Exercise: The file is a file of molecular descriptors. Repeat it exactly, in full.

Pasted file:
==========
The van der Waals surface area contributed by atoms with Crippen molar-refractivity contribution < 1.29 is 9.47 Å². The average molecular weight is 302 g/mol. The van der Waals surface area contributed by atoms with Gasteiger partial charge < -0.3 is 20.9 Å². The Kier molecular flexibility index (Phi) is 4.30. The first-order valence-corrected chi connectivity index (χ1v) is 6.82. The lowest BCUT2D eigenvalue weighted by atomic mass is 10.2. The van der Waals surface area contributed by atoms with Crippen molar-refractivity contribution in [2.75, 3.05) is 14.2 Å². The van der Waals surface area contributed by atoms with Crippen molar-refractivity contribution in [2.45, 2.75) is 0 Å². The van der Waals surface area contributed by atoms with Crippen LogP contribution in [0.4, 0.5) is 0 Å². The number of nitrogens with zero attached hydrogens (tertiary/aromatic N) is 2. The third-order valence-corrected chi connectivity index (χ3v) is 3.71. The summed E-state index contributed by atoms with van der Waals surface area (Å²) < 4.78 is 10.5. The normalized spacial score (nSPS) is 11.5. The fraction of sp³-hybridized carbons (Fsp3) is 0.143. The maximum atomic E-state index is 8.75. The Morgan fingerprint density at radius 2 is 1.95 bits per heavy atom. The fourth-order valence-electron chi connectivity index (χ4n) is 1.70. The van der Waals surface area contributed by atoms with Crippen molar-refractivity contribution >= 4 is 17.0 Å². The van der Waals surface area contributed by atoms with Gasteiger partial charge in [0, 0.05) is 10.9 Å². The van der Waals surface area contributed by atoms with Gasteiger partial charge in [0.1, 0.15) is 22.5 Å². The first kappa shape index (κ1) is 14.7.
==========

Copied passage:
The van der Waals surface area contributed by atoms with Crippen molar-refractivity contribution < 1.29 is 9.47 Å². The average molecular weight is 302 g/mol. The van der Waals surface area contributed by atoms with Gasteiger partial charge < -0.3 is 20.9 Å². The Kier molecular flexibility index (Phi) is 4.30. The first-order valence-corrected chi connectivity index (χ1v) is 6.82. The lowest BCUT2D eigenvalue weighted by atomic mass is 10.2. The van der Waals surface area contributed by atoms with Crippen molar-refractivity contribution in [2.75, 3.05) is 14.2 Å². The van der Waals surface area contributed by atoms with Crippen molar-refractivity contribution in [2.45, 2.75) is 0 Å². The van der Waals surface area contributed by atoms with Crippen LogP contribution in [0.4, 0.5) is 0 Å². The number of nitrogens with zero attached hydrogens (tertiary/aromatic N) is 2. The third-order valence-corrected chi connectivity index (χ3v) is 3.71. The summed E-state index contributed by atoms with van der Waals surface area (Å²) < 4.78 is 10.5. The normalized spacial score (nSPS) is 11.5. The fraction of sp³-hybridized carbons (Fsp3) is 0.143. The maximum atomic E-state index is 8.75. The Morgan fingerprint density at radius 2 is 1.95 bits per heavy atom. The fourth-order valence-electron chi connectivity index (χ4n) is 1.70. The van der Waals surface area contributed by atoms with Crippen molar-refractivity contribution >= 4 is 17.0 Å². The van der Waals surface area contributed by atoms with Gasteiger partial charge in [0, 0.05) is 10.9 Å². The van der Waals surface area contributed by atoms with Gasteiger partial charge in [0.1, 0.15) is 22.5 Å². The first kappa shape index (κ1) is 14.7.